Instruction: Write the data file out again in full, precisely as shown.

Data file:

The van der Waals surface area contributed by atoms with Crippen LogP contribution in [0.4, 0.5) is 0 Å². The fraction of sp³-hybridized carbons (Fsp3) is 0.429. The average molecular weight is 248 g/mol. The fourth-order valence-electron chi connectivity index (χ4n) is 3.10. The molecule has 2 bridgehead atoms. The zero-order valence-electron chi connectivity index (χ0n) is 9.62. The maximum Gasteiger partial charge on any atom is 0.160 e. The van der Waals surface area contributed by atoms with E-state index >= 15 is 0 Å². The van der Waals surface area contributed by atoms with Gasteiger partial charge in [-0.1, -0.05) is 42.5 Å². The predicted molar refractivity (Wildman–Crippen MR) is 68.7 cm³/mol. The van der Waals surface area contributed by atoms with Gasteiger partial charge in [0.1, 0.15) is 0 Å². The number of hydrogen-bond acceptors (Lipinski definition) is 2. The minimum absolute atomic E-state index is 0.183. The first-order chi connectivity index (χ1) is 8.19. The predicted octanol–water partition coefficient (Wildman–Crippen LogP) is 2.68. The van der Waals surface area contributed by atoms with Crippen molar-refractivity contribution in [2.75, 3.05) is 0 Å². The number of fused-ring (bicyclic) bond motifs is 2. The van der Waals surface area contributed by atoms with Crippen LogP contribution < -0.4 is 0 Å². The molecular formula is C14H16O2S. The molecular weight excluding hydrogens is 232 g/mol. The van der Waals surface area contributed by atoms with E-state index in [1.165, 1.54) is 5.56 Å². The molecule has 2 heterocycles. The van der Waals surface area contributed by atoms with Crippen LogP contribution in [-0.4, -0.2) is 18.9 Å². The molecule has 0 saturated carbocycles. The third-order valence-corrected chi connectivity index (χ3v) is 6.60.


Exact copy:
The van der Waals surface area contributed by atoms with Crippen LogP contribution in [0.4, 0.5) is 0 Å². The fraction of sp³-hybridized carbons (Fsp3) is 0.429. The average molecular weight is 248 g/mol. The fourth-order valence-electron chi connectivity index (χ4n) is 3.10. The molecule has 2 bridgehead atoms. The zero-order valence-electron chi connectivity index (χ0n) is 9.62. The maximum Gasteiger partial charge on any atom is 0.160 e. The van der Waals surface area contributed by atoms with E-state index >= 15 is 0 Å². The van der Waals surface area contributed by atoms with Gasteiger partial charge in [-0.1, -0.05) is 42.5 Å². The predicted molar refractivity (Wildman–Crippen MR) is 68.7 cm³/mol. The van der Waals surface area contributed by atoms with Gasteiger partial charge in [0.1, 0.15) is 0 Å². The number of hydrogen-bond acceptors (Lipinski definition) is 2. The minimum absolute atomic E-state index is 0.183. The first-order chi connectivity index (χ1) is 8.19. The predicted octanol–water partition coefficient (Wildman–Crippen LogP) is 2.68. The van der Waals surface area contributed by atoms with Crippen molar-refractivity contribution in [2.75, 3.05) is 0 Å². The number of fused-ring (bicyclic) bond motifs is 2. The van der Waals surface area contributed by atoms with Crippen LogP contribution < -0.4 is 0 Å². The molecular formula is C14H16O2S. The molecular weight excluding hydrogens is 232 g/mol. The van der Waals surface area contributed by atoms with E-state index in [1.165, 1.54) is 5.56 Å². The molecule has 2 heterocycles. The van der Waals surface area contributed by atoms with Crippen LogP contribution in [-0.4, -0.2) is 18.9 Å². The molecule has 0 saturated carbocycles. The third-order valence-corrected chi connectivity index (χ3v) is 6.60.